Alibaba says IP-related takedown requests fall in 2017

Alibaba is claiming significant progress in its fight against counterfeit products on its platforms, saying brand-owner takedown requests fell dramatically last year.

The number of requests were down 42 per cent on the prior year, and 95 per cent of them were handled within 24 hours – a 68 per cent reduction in processing time on 2016’s average. It says the fall in requests came alongside a 17 per cent increase in the number of right-holders registered with its recently-introduced Intellectual Property Platform (IPP).

All told, 240,000 stores on Alibaba’s Taobao platform – which is currently listed in as a Notorious Market by the US Trade Representative (USTR) – were closed down during the year as the company tried to clamp down on ‘bad actors’ on its platforms.

Delivering a progress update at its IPR Protection Summit in Seattle, Alibaba also pointed to a big increase in the impact of its pre-emptive technology designed to prevent counterfeit goods listings being uploaded in the first place. The number of listings removed before going live was 27 times the number taken down as a result of rights-holder requests.

“Mutual trust and collaboration are keys to the success of IP protection. Alibaba wants to collaborate with all stakeholders – whether they’re rights holders, agencies, trade associations, law enforcement – to keep leading the best practice in IP protection,” said Jessie Zheng, the company’s chief platform governance officer.

“We want to work with our stakeholders and continue to improve our IPR protection work and achieve more breakthroughs in 2018,” she added. Earlier this month, Alibaba said it had signed up 75 additional brand owners to its Alibaba Anti-Counterfeiting Alliance (AACA), tripling its size since it was formed last year with 30 members.

The partnership allows it to step up joint, anonymous purchases of branded goods with AACA members, pooling more information and building a stronger counterfeit database.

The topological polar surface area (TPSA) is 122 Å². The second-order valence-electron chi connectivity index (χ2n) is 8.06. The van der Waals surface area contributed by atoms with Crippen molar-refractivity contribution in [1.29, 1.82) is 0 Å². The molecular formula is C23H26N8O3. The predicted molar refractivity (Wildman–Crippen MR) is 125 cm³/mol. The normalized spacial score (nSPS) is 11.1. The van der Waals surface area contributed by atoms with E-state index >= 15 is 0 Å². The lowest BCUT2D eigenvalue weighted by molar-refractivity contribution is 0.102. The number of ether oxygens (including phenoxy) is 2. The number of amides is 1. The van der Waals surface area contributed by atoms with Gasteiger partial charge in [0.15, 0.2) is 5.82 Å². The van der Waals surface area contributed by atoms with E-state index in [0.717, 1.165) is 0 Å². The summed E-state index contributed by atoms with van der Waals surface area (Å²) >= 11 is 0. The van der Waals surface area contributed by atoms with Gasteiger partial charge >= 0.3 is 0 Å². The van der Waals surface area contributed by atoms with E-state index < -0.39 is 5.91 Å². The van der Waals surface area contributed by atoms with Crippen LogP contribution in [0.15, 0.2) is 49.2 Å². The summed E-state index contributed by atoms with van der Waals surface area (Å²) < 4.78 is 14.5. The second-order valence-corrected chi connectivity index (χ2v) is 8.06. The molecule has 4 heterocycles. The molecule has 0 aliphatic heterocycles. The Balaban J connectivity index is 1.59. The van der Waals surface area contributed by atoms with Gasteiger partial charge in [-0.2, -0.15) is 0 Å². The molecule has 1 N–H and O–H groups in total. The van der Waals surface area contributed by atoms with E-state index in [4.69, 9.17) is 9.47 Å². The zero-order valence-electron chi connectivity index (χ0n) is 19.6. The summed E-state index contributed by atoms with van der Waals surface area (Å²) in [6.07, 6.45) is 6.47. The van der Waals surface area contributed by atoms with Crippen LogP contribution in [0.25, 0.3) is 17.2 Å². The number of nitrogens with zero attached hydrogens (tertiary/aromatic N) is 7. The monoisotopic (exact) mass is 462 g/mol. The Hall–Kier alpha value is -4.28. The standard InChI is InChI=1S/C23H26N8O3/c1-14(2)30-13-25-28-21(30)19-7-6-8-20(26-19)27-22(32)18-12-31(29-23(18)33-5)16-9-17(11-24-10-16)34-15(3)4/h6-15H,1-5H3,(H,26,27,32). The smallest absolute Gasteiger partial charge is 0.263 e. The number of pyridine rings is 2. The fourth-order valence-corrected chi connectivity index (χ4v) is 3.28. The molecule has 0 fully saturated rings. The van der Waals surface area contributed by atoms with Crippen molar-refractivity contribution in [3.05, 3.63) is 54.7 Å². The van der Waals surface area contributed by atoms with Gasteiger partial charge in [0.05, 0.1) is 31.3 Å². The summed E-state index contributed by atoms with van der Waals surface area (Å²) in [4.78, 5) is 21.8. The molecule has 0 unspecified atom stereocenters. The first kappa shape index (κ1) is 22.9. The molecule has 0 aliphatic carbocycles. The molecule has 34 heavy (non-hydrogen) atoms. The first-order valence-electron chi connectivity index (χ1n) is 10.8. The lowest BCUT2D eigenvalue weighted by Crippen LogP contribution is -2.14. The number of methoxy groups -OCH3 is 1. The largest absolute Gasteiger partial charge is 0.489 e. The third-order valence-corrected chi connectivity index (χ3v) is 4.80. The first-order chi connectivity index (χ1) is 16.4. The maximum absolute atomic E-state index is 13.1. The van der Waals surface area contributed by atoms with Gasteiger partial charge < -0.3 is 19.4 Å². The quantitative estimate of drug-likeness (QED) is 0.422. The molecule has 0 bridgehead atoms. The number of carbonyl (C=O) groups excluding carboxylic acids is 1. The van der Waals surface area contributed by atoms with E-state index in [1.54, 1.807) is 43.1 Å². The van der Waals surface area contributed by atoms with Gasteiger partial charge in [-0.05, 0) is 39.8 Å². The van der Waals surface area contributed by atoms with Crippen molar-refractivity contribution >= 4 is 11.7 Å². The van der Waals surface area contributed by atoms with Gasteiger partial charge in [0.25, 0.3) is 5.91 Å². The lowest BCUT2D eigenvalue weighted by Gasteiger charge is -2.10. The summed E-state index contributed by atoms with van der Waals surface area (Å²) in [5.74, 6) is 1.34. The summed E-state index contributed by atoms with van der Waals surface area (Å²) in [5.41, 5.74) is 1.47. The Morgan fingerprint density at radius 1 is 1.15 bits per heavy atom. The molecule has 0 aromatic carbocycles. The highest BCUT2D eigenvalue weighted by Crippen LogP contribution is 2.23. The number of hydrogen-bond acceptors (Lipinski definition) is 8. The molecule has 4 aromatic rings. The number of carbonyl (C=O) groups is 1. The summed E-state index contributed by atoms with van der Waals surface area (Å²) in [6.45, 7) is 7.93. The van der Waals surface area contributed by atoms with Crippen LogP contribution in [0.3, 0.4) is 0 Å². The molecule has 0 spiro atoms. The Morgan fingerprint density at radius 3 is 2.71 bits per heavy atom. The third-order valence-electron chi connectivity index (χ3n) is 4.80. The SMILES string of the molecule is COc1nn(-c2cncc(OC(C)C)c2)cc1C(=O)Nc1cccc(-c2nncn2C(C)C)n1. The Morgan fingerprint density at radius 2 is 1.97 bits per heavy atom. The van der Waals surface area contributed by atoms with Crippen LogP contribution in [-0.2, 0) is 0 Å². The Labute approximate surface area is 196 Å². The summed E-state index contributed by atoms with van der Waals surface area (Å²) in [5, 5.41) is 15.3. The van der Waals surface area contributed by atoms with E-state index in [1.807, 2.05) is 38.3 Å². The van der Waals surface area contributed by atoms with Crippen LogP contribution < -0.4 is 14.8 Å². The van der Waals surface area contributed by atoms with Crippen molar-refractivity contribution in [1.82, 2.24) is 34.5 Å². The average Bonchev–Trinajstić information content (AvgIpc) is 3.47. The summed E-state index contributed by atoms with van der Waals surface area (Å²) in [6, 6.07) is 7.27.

The Chinese online retailer also trumpeted the knock-on effect of that activity in terms of enforcement, with 1,910 leads that resulted in the arrest of 1,606 suspects, the closure of 1,328 facilities, and the seizure of RMB 4.3 billion ($675m) worth of non-genuine goods.

Giving the view of law enforcement at the event, Peter Ratcliffe, who heads the Intellectual Property Crime Unit at City of London Police, emphasized the importance of aligning law enforcement, academia, and the private sector. Over the past year, he said, Alibaba has coordinated with the City of London Police in blacklisting government-confirmed pirate sites to ensure they do not inadvertently receive any Alibaba advertisements.

“You can’t investigate IP crimes by yourself,” Ratcliffe said. “Alibaba has become a very important partner to us.”

After being listed on the Notorious Markets list for the second year in a row, Alibaba released a damning rebuttal of the move, claiming it was being made a “scapegoat by the USTR to win points in a highly politicised environment”.

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